Have you ever been enjoying a festive holiday party and been invited for a kiss under a toxic and parasitic plant? If you think the answer is no, you might be surprised!
That’s right, mistletoe, which is often mistakenly misrepresented by holly plants instead, is a really interesting plant, which depending on the species can be a tasty snack, or a very toxic one. So what is mistletoe exactly?
What is mistletoe?
Mistletoe is not a taxonomic grouping of plants, but instead a group of 1,700 different species with a similar life strategy! the way that mistletoe grows and survives, that has evolved five separate times!
Mistletoe are evergreen, woody, hemi-parasites that grow on trees. They are considered hemi-parasitic because they are still green plants that get energy from the sun (unlike parasitic ghost pipes for example) but they do take some nutrients and water from their host plant. Now, despite the fact that too many mistletoe could potentially kill a tree, experts like @D0CT0R_dave reassure us that they often do little damage to the trees. In fact, they are quite beneficial to the ecosystem and are a really important food source for birds; some species are great for people too!
Which mistletoe is toxic and which mistletoe is safe?
Most people think that mistletoe fruit is toxic, and though this is true for the most famous kind from Western Europe – Viscum album – and surely some other varieties, the American mistletoe, Pharadendron leucarpum, is actually really delicious!
Interestingly, the lectins in Viscum album that make it so toxic can be used as cancer treatment! This is because lectins can cause cell death, but used in the right way are an anti-tumor compound! Mistletoe lectins are currently used as modern cancer treatment in Europe and are being researched more every day!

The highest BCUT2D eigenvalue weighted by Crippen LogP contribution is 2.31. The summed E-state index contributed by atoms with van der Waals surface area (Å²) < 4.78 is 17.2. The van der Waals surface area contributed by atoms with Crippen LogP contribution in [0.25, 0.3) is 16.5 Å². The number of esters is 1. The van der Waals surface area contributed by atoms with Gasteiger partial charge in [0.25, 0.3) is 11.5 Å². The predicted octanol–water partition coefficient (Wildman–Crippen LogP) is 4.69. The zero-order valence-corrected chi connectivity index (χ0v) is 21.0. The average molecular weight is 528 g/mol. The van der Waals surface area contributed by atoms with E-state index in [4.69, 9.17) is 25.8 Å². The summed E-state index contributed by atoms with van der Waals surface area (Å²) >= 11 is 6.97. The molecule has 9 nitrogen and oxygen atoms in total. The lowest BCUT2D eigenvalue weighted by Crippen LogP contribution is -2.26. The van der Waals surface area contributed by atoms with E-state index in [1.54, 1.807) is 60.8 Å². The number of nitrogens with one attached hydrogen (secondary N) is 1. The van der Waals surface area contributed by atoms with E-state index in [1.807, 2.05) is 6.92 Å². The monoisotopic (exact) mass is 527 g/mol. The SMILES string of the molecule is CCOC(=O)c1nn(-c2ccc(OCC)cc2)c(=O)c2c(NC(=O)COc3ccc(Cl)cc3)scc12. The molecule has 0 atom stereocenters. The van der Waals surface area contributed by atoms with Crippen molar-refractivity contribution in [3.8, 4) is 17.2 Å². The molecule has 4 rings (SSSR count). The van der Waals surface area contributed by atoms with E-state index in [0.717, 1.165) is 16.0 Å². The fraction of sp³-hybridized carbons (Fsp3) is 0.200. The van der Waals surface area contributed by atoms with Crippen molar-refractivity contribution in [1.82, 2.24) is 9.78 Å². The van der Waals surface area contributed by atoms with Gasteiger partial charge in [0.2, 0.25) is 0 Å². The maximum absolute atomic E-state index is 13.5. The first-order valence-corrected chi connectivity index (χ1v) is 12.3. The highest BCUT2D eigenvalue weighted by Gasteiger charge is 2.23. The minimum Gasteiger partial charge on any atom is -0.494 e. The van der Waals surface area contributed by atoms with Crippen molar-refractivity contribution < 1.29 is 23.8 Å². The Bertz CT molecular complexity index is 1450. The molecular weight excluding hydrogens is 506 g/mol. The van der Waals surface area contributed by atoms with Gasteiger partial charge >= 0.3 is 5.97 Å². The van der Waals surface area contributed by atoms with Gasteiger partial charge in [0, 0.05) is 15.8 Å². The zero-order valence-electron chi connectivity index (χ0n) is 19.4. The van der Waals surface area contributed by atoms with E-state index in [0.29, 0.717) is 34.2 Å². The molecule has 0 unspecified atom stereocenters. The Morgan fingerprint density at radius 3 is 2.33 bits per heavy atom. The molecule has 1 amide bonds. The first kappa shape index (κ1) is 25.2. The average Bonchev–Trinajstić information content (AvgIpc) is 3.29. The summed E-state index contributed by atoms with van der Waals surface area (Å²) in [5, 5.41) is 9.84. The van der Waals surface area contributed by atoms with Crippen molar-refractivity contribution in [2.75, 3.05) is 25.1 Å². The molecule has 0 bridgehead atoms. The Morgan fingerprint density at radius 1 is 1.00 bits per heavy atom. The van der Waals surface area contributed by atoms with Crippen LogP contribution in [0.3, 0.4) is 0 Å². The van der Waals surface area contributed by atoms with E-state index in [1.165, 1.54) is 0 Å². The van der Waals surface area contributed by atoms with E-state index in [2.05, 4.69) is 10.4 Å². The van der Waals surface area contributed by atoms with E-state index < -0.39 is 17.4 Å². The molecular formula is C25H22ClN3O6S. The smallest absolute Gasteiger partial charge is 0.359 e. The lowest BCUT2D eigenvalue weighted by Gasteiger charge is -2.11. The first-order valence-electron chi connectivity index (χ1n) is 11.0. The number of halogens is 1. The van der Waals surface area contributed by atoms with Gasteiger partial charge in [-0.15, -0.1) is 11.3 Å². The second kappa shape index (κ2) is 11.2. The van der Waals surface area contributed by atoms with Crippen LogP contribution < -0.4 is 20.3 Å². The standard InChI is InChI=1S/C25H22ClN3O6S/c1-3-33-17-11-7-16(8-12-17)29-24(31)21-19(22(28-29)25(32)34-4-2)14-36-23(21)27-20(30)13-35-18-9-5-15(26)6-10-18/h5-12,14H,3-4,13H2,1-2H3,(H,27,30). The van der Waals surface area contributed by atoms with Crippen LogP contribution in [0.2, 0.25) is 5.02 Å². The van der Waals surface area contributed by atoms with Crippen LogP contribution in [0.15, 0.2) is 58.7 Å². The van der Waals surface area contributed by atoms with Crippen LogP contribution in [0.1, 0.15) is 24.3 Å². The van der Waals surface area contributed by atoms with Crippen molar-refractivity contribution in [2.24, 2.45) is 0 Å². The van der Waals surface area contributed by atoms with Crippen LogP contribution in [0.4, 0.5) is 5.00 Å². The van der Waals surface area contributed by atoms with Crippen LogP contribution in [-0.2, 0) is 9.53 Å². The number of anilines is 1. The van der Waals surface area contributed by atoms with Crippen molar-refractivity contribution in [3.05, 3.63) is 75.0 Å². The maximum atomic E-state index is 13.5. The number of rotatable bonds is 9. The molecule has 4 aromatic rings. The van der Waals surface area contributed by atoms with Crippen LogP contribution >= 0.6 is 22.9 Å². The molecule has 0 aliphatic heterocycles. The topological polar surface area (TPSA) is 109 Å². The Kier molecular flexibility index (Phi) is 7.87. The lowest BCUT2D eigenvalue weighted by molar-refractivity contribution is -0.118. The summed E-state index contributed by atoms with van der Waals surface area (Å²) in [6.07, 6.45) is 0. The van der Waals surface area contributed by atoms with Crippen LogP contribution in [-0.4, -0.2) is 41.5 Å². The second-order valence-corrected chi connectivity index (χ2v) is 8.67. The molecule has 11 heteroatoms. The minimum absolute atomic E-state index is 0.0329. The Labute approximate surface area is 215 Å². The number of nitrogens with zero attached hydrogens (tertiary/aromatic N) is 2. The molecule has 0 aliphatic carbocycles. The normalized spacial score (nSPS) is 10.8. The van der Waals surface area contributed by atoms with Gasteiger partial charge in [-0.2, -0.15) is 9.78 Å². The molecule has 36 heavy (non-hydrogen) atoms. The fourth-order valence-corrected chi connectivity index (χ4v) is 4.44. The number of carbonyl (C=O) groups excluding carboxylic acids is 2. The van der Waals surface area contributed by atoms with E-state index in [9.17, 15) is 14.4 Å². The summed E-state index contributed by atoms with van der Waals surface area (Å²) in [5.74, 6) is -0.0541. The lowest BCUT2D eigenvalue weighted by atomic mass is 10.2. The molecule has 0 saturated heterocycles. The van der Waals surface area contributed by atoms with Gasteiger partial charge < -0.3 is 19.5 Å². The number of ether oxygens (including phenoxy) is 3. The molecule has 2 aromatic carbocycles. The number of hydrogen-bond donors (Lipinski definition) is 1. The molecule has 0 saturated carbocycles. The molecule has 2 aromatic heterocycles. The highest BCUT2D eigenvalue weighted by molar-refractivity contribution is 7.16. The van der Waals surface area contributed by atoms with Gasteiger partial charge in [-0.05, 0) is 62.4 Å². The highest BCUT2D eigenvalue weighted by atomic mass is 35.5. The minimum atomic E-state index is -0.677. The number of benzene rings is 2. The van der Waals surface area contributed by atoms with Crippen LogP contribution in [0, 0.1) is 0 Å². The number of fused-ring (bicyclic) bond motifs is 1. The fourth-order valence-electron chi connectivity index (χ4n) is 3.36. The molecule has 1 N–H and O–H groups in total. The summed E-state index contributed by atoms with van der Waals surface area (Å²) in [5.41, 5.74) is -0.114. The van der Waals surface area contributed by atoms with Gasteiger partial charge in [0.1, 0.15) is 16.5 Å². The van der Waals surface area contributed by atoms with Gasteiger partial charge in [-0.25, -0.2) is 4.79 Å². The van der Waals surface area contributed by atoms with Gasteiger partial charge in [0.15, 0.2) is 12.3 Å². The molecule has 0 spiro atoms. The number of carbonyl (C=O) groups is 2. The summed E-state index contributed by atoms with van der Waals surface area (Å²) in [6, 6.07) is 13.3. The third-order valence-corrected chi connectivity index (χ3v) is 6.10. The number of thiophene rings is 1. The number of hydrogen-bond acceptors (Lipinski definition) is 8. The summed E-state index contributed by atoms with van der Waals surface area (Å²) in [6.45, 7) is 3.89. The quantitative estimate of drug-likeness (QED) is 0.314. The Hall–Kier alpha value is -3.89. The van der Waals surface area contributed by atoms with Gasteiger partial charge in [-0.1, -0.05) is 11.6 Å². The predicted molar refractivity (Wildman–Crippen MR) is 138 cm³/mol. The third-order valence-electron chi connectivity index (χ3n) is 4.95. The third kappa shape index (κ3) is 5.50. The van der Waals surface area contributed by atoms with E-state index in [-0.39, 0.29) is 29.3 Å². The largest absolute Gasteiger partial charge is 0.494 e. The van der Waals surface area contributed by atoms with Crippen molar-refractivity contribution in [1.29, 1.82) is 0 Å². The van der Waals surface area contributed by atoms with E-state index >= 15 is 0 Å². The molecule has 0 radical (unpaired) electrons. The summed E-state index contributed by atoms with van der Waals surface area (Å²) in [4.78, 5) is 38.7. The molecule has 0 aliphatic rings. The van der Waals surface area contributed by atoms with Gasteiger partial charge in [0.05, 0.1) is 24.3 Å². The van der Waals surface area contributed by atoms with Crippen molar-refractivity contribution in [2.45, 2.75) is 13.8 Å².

Benefits of American mistletoe
The American mistletoe is a delicious snack and has formed a part of Native American diets for a long time. Mistletoe fruit is good for you because it contains:
- Beneficial lipids
- Essential amino acids
The American mistletoe does also contain phoratoxins which can be dangerous, but these are found in the stems and leaves, meaning you don’t want to try to make a tea with them!
Why do we kiss under the mistletoe?
Just like a lot of old legends that have spread around the world, there are many varieties of the origin of kissing under the mistletoe. Some of the two most common ones are these:
Norse mythology says that Baldur, son of the goddess Figg, was killed by a poison mistletoe arrow. After his death, Figg wanted to make mistletoe a sign of peace, instead of allowing it to be used as a weapon. So, she made mistletoe a sign for love and peace and people would kiss beneath it from then on.
There are also ideas that mistletoe represented love and fertility. The fact that mistletoe stays evergreen through the long cold winter, while everything else appears dead, made it a symbol of fertility. Essentially, kissing under it was good luck for couples hoping for children.
We may never know the true origin of the kiss-under-the-mistletoe tradition, but it is also likely that it has multiple origins, just like mistletoe itself! Either way, it is a romantic tradition to keep alive during the winter holidays, just make sure you aren’t using holly by mistake!
How to propagate mistletoe
Mistletoe can be an attractive addition to your yard and can help feed birds through the winter, so if you decide you would like to have mistletoe on your property, here are the steps to propagate it:
- Make sure you find a local and native variety
- Find a squishy fruit, if it is too hard it won’t work!
- Pick a well-lit side of your tree
- Find a pencil-thick branch
- Squish your fruit and place the sticky seeds on the underside of the branch
- Wait for your mistletoe to start growing!
So, next holiday when you see a mistletoe, you can try and use these interesting mistletoe facts to see if you can woo someone for a kiss under this intriguing evergreen parasite.